If you want to be happy, focus on health, relationships, simple pleasures and achieving a sense of control of your well-being, according to a survey of more than 4,000 adults age 35+ released today by the AARP. The study looks at how happiness changes over time and how age impacts the factors that are most important to well-being.
The survey confirmed two decades of research suggesting that happiness is U-shaped over the life cycle: It peaks in one's 20s and begins to decline, bottoming out in the mid-to-late 40s and rising again in old age. A study by David Blanchflower and Andrew Oswald, leading researchers in the field of subjective well-being, found that after controlling for factors such as income, education and marital status, "happiness bottoms at age 49 for American males and 45 for American females, and ages 44 and 43 respectively for male and female Europeans." (The AARP study found people hit bottom between age 51 and 55.)
This finding is likely to elicit a chorus of "well, duh!" from people in their 40s and 50s with stressful jobs, mortgages to pay and a couple of kids to get through college. But Oswald and Branchflower also suggest that happiness may bottom in midlife because people come to terms with failed dreams; in his 40s or early 50s, the unsuccessful Hollywood actor finally acknowledges that his day job is his real job:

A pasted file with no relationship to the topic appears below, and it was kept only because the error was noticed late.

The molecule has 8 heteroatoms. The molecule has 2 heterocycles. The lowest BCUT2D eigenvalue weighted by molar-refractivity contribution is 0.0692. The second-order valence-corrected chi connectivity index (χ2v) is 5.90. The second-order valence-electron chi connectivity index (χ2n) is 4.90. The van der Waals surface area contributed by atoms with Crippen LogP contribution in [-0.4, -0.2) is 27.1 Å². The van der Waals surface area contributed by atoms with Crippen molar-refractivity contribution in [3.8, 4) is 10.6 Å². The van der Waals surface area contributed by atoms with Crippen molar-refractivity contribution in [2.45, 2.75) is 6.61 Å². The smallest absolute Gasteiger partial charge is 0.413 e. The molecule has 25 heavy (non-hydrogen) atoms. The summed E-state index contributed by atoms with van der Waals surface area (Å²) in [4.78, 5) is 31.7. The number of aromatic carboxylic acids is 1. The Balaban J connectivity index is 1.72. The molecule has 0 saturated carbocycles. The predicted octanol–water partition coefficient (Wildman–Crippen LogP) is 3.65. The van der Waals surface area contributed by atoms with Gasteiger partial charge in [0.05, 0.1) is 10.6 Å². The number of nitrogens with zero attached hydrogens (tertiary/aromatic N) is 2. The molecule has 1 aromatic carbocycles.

"...individuals learn to adapt to their strengths and weaknesses, and in mid-life quell the infeasible aspirations of their youth," write Oswald and Branchflower.
Meanwhile, among older people "a kind of comparison process is at work: I have seen school-friends die and come eventually to value my blessings during my remaining years," Oswald and Branchflower write. They also have more time to spend on two factors that are key to happiness: friendships and simple pleasures.
So who is happy? The AARP study found women tend to be slightly happier than men; people who are married or in a relationship are happier than singles and never-marrieds; and people who are retired or currently employed are significantly happier than people not employed for pay. Education also helps: Just 23 percent of people with a post-graduate degree rated themselves "not too happy" compared to 37 percent of those with only a high school degree.
Check out the slideshow below for eight factors that contribute most to happiness, according to the AARP study.
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